Spruce Beetle

Spruce beetles (Dendroctonus rufipennis (Kirby)) occur in endemic populations in white spruce stands throughout Alberta. Outbreaks of the spruce beetle often originate from areas with blowdown, logging slash, or damaged standing timber. Spruce beetles breed in these areas and may attack and kill healthy trees.

Primary Hosts and Distribution
White spruce (Picea glauca (Moench) Voss)
Engelmann spruce (P. engelmannii Parry).
Spruce beetle is common throughout Alberta, especially in areas with abundant mature spruce trees. 

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Life Cycle
The spruce beetle usually has a 2-year life cycle in Alberta.


Stout dark brown adults (about 4.5-7.0 mm long) overwinter in the tree, then emerge and attack new hosts from late May through June. The female beetle tunnels egg galleries along the wood grain in logs, stumps or standing trees. The female beetle mates with a male in the gallery and then lays eggs.

The female lays white eggs along the gallery walls.

Larvae and Pupae
The eggs hatch in 2 to 4 weeks and the young larvae tunnel under the bark away from the gallery. The larvae are white grubs with brown heads and are about 3-7 mm long. In the 2-year life cycle, spruce beetles overwinter as larvae. By the following summer the larvae pupate and become adult beetles. In late summer, the adults come out of the galleries, and reenter the tree at the base and spend the final winter there.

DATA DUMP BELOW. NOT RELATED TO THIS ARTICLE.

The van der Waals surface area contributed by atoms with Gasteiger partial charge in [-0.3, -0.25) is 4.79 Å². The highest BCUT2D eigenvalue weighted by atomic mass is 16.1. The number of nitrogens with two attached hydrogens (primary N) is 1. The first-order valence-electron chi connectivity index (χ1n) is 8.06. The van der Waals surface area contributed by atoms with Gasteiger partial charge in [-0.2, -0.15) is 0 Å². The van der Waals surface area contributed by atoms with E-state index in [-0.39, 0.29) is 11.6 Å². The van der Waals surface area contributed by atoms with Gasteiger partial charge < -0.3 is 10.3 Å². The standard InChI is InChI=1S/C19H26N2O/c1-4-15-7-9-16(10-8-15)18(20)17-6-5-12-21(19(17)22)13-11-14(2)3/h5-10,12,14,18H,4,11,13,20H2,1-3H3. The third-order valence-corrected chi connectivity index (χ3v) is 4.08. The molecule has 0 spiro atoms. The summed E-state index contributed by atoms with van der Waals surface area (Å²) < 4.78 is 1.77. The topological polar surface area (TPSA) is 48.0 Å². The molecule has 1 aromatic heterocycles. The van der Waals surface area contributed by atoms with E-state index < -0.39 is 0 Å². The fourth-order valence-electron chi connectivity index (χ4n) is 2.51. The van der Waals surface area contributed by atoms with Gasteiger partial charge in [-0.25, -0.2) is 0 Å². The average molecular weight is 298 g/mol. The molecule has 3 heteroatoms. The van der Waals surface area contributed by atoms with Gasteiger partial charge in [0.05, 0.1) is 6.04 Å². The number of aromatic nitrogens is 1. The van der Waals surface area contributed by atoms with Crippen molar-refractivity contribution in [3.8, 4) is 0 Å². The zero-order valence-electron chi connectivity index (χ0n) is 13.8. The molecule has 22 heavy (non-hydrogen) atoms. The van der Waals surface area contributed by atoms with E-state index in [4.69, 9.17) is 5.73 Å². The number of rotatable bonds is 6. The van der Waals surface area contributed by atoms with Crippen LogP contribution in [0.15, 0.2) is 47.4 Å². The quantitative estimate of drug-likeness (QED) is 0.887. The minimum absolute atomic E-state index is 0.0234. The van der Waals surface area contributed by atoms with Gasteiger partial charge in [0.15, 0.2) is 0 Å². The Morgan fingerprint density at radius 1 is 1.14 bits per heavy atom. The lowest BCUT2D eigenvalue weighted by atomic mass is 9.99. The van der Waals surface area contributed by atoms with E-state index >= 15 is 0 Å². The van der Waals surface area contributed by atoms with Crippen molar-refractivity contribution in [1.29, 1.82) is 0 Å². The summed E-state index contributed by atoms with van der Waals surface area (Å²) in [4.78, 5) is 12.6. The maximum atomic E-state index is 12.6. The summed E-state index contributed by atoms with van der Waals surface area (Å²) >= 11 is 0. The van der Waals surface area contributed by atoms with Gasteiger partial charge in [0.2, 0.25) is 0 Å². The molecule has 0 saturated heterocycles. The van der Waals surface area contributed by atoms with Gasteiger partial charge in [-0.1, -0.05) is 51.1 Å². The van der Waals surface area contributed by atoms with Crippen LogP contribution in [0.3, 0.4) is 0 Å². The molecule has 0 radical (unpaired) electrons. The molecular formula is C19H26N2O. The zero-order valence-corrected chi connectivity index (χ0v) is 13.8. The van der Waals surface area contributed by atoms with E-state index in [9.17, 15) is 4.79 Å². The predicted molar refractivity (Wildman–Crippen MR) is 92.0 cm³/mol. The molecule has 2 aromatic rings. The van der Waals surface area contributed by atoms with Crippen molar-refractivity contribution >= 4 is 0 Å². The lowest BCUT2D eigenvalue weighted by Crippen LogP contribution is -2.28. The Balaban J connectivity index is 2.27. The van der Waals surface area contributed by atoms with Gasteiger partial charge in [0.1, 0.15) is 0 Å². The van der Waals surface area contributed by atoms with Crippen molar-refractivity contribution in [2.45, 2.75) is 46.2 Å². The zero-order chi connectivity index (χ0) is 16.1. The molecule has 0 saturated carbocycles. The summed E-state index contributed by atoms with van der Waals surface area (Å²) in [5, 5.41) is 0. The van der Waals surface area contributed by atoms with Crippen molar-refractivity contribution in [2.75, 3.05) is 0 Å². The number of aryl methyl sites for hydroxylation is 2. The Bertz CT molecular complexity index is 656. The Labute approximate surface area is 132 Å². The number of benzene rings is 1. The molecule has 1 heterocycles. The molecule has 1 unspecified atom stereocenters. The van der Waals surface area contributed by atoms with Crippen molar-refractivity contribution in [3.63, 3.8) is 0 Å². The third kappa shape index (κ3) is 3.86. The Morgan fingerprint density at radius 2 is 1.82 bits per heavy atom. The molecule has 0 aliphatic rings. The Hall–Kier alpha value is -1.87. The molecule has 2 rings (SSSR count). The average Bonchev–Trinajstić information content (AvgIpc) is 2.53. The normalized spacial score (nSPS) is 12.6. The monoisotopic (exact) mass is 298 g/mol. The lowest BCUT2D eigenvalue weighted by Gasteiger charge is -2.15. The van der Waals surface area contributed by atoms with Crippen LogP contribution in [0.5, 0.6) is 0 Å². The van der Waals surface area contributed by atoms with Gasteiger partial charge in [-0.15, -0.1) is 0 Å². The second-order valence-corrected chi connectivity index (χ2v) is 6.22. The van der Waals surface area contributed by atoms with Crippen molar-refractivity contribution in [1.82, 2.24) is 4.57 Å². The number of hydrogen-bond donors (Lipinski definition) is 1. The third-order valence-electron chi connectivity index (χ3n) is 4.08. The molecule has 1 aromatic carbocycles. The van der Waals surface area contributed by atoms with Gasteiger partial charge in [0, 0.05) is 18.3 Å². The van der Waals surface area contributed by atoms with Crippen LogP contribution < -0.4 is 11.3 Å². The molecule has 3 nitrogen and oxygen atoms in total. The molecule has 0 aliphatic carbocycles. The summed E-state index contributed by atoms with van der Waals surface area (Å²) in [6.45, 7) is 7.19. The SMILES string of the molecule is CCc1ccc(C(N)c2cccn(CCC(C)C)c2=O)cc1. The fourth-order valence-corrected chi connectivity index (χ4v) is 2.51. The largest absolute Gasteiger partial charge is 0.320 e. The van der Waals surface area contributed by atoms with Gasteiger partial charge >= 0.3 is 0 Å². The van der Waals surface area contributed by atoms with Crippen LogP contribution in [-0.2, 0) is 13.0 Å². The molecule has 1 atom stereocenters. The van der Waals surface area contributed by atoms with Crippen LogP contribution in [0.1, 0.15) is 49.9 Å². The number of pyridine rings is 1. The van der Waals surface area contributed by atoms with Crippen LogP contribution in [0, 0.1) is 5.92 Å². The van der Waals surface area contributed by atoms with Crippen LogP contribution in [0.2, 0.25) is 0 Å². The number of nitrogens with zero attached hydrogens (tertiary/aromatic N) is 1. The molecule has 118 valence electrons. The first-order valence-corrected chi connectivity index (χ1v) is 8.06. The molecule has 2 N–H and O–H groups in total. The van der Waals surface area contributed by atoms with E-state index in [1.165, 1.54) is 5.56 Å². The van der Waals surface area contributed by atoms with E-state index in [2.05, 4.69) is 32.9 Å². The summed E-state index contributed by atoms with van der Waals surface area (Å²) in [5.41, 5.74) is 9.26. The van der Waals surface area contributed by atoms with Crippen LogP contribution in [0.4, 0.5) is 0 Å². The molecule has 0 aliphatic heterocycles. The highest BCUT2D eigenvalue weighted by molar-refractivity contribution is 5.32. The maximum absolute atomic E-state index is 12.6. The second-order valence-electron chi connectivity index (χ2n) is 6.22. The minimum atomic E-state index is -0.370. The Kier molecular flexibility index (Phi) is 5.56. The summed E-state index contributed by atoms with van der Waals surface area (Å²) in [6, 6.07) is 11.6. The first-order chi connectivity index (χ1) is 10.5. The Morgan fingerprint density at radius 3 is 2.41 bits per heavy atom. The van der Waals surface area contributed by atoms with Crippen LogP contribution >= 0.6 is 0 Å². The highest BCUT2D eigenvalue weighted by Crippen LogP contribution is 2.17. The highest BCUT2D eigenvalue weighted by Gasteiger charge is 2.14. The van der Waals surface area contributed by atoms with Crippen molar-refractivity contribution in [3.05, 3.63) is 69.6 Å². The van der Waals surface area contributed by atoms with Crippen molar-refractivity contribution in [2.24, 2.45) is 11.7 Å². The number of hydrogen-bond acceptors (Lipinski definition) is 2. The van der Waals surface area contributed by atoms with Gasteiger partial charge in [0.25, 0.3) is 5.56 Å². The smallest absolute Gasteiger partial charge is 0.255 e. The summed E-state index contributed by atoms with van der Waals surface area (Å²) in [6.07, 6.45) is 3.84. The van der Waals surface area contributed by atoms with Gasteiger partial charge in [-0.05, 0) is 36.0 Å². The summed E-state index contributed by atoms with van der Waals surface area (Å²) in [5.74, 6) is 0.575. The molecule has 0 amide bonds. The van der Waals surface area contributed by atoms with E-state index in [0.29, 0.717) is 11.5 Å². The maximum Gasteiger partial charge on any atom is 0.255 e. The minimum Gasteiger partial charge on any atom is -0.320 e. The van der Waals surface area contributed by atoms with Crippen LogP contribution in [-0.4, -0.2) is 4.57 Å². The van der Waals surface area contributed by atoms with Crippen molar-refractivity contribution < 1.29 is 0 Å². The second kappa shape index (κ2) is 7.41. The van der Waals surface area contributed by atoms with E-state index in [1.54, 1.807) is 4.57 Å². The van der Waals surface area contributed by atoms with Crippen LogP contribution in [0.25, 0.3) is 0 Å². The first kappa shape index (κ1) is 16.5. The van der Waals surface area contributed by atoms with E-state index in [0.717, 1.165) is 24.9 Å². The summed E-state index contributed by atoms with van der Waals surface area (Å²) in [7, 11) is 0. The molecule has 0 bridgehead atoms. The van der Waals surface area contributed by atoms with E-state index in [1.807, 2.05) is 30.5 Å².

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Spruce Beetle Infestation.JPG
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Detection and Damage
Look for the following signs and symptoms:
  • Entrance holes bored into the bark of the lower stem in late May and June.
  • Boring dust and resin (pitch tubes) on the tree trunk, and boring dust at the tree base.
  • Straight egg galleries (6-23 cm long) under bark that follow the wood grain.
  • Woodpecker predation, leaving a reddish tree trunk.
  • Yellowish-green to reddish colored needles throughout the crown.
The spruce beetle can seriously damage large-diameter spruce during outbreaks, which can last 2-5 years. Larval feeding within the bark can lead to colonization of blue stain fungi and other associated fungi. Fungi disrupt the water transportation within the tree and kill the tree.
For more information about aerial or ground survey standards, data or initiatives, click here. In Alberta, the spruce beetle management program can include:
  • Aerial surveys, especially of mature spruce stands that surround an outbreak, blowdown areas or storm-damaged stands;
  • Using Lindgren® funnel traps baited with pheromones (3-component lures) during the summer, if necessary to predict the population trends;
  • Ground surveys to detect and assess current year infestations;
  • Felling beetle-susceptible healthy trees (trap logs) to trap beetles in outbreak areas before spring. After beetle attack, trees are removed from the area and processed before the beetle completes its development;
  • Sanitation logging of infested stands. Infested trees are cut and processed quickly or if required, burned before the beetles emerge.